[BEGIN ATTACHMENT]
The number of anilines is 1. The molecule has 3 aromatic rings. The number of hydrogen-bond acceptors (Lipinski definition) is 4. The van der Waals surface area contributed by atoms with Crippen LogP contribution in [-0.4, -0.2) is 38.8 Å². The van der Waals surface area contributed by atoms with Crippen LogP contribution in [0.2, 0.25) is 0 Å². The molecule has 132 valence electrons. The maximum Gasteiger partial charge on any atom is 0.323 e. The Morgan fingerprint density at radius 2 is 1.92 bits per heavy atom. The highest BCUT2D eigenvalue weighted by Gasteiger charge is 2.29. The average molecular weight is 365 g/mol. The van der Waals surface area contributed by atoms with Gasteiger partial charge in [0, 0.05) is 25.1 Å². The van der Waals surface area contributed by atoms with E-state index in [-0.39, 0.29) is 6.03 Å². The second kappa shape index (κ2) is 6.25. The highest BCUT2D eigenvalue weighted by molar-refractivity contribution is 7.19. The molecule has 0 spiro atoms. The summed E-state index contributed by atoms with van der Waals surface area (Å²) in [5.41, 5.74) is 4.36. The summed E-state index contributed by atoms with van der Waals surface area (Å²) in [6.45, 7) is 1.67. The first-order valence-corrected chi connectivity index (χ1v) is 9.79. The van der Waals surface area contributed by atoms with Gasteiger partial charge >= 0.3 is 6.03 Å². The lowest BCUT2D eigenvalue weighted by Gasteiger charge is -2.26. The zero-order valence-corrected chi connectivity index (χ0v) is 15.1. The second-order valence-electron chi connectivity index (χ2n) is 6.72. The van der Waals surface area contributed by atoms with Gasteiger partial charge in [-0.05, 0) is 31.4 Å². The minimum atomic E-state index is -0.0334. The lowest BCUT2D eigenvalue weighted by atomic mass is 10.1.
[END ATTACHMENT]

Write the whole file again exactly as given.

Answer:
The number of anilines is 1. The molecule has 3 aromatic rings. The number of hydrogen-bond acceptors (Lipinski definition) is 4. The van der Waals surface area contributed by atoms with Crippen LogP contribution in [-0.4, -0.2) is 38.8 Å². The van der Waals surface area contributed by atoms with Crippen LogP contribution in [0.2, 0.25) is 0 Å². The molecule has 132 valence electrons. The maximum Gasteiger partial charge on any atom is 0.323 e. The Morgan fingerprint density at radius 2 is 1.92 bits per heavy atom. The highest BCUT2D eigenvalue weighted by Gasteiger charge is 2.29. The average molecular weight is 365 g/mol. The van der Waals surface area contributed by atoms with Gasteiger partial charge in [0, 0.05) is 25.1 Å². The van der Waals surface area contributed by atoms with E-state index in [-0.39, 0.29) is 6.03 Å². The second kappa shape index (κ2) is 6.25. The highest BCUT2D eigenvalue weighted by molar-refractivity contribution is 7.19. The molecule has 0 spiro atoms. The summed E-state index contributed by atoms with van der Waals surface area (Å²) in [5.41, 5.74) is 4.36. The summed E-state index contributed by atoms with van der Waals surface area (Å²) in [6.45, 7) is 1.67. The first-order valence-corrected chi connectivity index (χ1v) is 9.79. The van der Waals surface area contributed by atoms with Gasteiger partial charge >= 0.3 is 6.03 Å². The lowest BCUT2D eigenvalue weighted by Gasteiger charge is -2.26. The zero-order valence-corrected chi connectivity index (χ0v) is 15.1. The second-order valence-electron chi connectivity index (χ2n) is 6.72. The van der Waals surface area contributed by atoms with Gasteiger partial charge in [-0.05, 0) is 31.4 Å². The minimum atomic E-state index is -0.0334. The lowest BCUT2D eigenvalue weighted by atomic mass is 10.1.